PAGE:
BridgeLinx, a 9-month-old Lahore-headquartered startup that operates a digital freight marketplace, said on Tuesday it has raised $10 million in what is the largest seed financing round in Pakistan.
Harry Stebbings’ 20 VC, Josh Buckley’s Buckley Ventures and Indus Valley Capital co-led the startup’s financing round, which Salman Gul, co-founder and chief executive of BridgeLinx, told TechCrunch completed within weeks.
This is 20 VC and Buckley Ventures’ second lead investment in Pakistan in recent weeks following an $85 million round in quick-commerce startup Airlift. Indus Valley Capital, which recently also backed business-to-business marketplace Bazaar, has invested in all three of the recent high-profile investments in the South Asian country.
Wavemaker Partners, Quiet Capital, TrueSight Ventures, Soma Capital, Flexport, Magnus Rausing’s UNTITLED and founders of Convoy and Bazaar also participated in the round.
BridgeLinx is building a digital freight marketplace. The platform connects shippers — such as manufacturing companies, cement factories, textile companies — with truckers and private fleets.
It also provides its tech solutions to ensure documents validation on both ends, timely pickups, port operations and safety of cargo, said Gul, who previously worked at consultancy firm KPMG in Canada.
BridgeLinx has already onboarded thousands of carriers and is moving thousands of freight-loads each week for many large customers, he said.
As is true in India, Pakistan’s trucking system has a big inefficiency problem that continues to drag the economy.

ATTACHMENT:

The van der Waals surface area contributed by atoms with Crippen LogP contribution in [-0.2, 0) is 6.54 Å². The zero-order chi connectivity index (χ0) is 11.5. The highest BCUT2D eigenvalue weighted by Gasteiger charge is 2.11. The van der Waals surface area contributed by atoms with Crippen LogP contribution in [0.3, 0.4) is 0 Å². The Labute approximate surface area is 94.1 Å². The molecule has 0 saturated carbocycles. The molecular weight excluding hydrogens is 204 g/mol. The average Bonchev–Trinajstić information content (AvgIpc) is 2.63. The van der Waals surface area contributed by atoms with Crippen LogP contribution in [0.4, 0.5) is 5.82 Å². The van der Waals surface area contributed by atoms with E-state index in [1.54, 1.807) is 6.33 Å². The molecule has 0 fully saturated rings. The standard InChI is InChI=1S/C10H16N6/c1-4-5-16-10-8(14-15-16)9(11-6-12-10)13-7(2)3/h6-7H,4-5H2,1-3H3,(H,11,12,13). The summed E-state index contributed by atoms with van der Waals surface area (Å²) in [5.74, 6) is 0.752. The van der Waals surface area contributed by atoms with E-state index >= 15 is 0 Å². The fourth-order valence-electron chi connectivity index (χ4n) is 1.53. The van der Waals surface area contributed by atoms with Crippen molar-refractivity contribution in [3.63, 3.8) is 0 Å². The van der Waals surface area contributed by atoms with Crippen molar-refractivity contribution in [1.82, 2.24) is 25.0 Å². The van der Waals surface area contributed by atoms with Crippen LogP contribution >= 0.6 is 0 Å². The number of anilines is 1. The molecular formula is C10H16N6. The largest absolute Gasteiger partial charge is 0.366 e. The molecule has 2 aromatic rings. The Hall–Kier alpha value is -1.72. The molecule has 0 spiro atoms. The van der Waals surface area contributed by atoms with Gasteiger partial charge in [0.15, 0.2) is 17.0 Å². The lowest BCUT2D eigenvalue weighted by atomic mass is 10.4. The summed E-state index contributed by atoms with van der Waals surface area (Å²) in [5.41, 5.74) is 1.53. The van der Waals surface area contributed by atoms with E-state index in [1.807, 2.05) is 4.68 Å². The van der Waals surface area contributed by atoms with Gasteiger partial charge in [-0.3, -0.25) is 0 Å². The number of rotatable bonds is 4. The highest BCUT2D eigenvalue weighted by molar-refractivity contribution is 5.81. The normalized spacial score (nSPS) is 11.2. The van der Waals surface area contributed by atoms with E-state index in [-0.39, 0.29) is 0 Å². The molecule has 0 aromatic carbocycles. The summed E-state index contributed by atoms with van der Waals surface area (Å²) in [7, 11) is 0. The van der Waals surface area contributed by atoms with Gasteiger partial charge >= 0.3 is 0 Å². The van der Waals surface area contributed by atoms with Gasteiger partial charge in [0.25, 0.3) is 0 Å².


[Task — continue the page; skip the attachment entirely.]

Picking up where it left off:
One of the biggest problems faced by truckers is that once they have made a delivery, they have no work left during the return journey. So a truck delivering something to Lahore from Islamabad is likely not carrying something on its way back to the nation’s capital. This decades-old inefficiency continues to cost every stakeholder.
Startups like BridgeLinx are attempting to find ways to make this system more efficient, said Gul, who added that he has closely studied how Convoy, and India’s BlackBuck and Rivigo have expanded their businesses in the recent years.
BridgeLinx, like BlackBuck, currently operates on an asset-lite model — that is, it doesn’t own any vehicles. But Gul said there is benefit in replicating something from Rivigo, which owns its fleets. By having some trucks of its own, BridgeLinx will be able to ensure that vehicles on its platform are operating round the clock by having multiple drivers working in shifts.
“We will eventually have a hybrid of what BlackBuck and Rivigo offer,” he said.
The startup will deploy the fresh capital to expand to more verticals and broaden its tech offerings. It is also working on hiring more talent, he said.
“BridgeLinx has cracked the code for making end-to-end freight work in a hassle-free manner and therefore signed up some of the top businesses in Pakistan,” said Aatif Awan, managing partner at Indus Valley Capital, in a statement.
“We believe this team is well on its way to bringing unprecedented efficiencies to the country’s economy and are really excited to partner with them.”
On a side note, it’s fascinating to see Stebbings and Buckley emerge as the earliest investors to back startups in Pakistan at a time when several high-profile venture funds in Asia — including Sequoia Capital India, Accel and Lightspeed — are yet to make any move in the country. Arguably, it’s the best time to back startups in Pakistan. The internet penetration has grown considerably in the country in the past decade and scores of startups are beginning to build the railroads for commerce, logistics and payments.
Prosus has backed one startup in Pakistan — ride-hailing firm Bykea — and it recently made its first investment in Bangladesh — commerce startup ShopUp, which counts Sequoia as one of its earliest backers.